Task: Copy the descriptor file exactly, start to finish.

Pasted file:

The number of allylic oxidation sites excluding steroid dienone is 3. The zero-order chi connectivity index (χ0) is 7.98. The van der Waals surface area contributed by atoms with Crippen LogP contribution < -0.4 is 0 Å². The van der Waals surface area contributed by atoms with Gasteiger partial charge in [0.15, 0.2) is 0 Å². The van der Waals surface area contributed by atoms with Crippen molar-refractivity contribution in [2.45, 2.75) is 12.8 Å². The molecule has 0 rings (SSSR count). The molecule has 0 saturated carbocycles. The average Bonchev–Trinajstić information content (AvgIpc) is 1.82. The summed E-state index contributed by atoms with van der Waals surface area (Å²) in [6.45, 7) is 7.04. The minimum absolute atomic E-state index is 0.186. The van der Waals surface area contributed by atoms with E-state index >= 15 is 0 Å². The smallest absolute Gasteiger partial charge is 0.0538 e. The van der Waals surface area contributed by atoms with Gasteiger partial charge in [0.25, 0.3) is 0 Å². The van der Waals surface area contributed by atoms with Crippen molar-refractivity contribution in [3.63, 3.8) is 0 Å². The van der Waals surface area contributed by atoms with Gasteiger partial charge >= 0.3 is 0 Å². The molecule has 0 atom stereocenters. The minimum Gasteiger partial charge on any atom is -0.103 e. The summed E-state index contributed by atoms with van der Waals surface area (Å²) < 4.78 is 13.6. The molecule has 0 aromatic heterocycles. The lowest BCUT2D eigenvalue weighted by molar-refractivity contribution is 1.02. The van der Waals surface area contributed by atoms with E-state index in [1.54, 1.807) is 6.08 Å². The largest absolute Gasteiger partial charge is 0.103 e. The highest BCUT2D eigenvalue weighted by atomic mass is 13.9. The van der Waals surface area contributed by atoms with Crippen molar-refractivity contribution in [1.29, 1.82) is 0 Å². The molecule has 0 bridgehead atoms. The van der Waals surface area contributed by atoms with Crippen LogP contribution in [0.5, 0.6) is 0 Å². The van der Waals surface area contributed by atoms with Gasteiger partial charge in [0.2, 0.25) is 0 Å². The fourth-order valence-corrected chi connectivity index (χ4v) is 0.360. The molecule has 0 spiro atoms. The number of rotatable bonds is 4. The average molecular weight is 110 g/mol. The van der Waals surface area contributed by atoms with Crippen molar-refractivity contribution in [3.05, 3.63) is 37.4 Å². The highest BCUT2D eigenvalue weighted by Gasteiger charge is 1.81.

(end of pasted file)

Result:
The number of allylic oxidation sites excluding steroid dienone is 3. The zero-order chi connectivity index (χ0) is 7.98. The van der Waals surface area contributed by atoms with Crippen LogP contribution < -0.4 is 0 Å². The van der Waals surface area contributed by atoms with Gasteiger partial charge in [0.15, 0.2) is 0 Å². The van der Waals surface area contributed by atoms with Crippen molar-refractivity contribution in [2.45, 2.75) is 12.8 Å². The molecule has 0 rings (SSSR count). The molecule has 0 saturated carbocycles. The average Bonchev–Trinajstić information content (AvgIpc) is 1.82. The summed E-state index contributed by atoms with van der Waals surface area (Å²) in [6.45, 7) is 7.04. The minimum absolute atomic E-state index is 0.186. The van der Waals surface area contributed by atoms with E-state index >= 15 is 0 Å². The smallest absolute Gasteiger partial charge is 0.0538 e. The van der Waals surface area contributed by atoms with Gasteiger partial charge in [0.25, 0.3) is 0 Å². The van der Waals surface area contributed by atoms with Crippen molar-refractivity contribution in [3.63, 3.8) is 0 Å². The van der Waals surface area contributed by atoms with Gasteiger partial charge >= 0.3 is 0 Å². The molecule has 0 atom stereocenters. The minimum Gasteiger partial charge on any atom is -0.103 e. The summed E-state index contributed by atoms with van der Waals surface area (Å²) < 4.78 is 13.6. The molecule has 0 aromatic heterocycles. The lowest BCUT2D eigenvalue weighted by molar-refractivity contribution is 1.02. The van der Waals surface area contributed by atoms with E-state index in [1.54, 1.807) is 6.08 Å². The largest absolute Gasteiger partial charge is 0.103 e. The highest BCUT2D eigenvalue weighted by atomic mass is 13.9. The van der Waals surface area contributed by atoms with Crippen molar-refractivity contribution in [1.29, 1.82) is 0 Å². The molecule has 0 bridgehead atoms. The van der Waals surface area contributed by atoms with Crippen LogP contribution in [0.5, 0.6) is 0 Å². The van der Waals surface area contributed by atoms with Gasteiger partial charge in [0.2, 0.25) is 0 Å². The fourth-order valence-corrected chi connectivity index (χ4v) is 0.360. The molecule has 0 spiro atoms. The number of rotatable bonds is 4. The average molecular weight is 110 g/mol. The van der Waals surface area contributed by atoms with Crippen molar-refractivity contribution in [3.05, 3.63) is 37.4 Å². The highest BCUT2D eigenvalue weighted by Gasteiger charge is 1.81.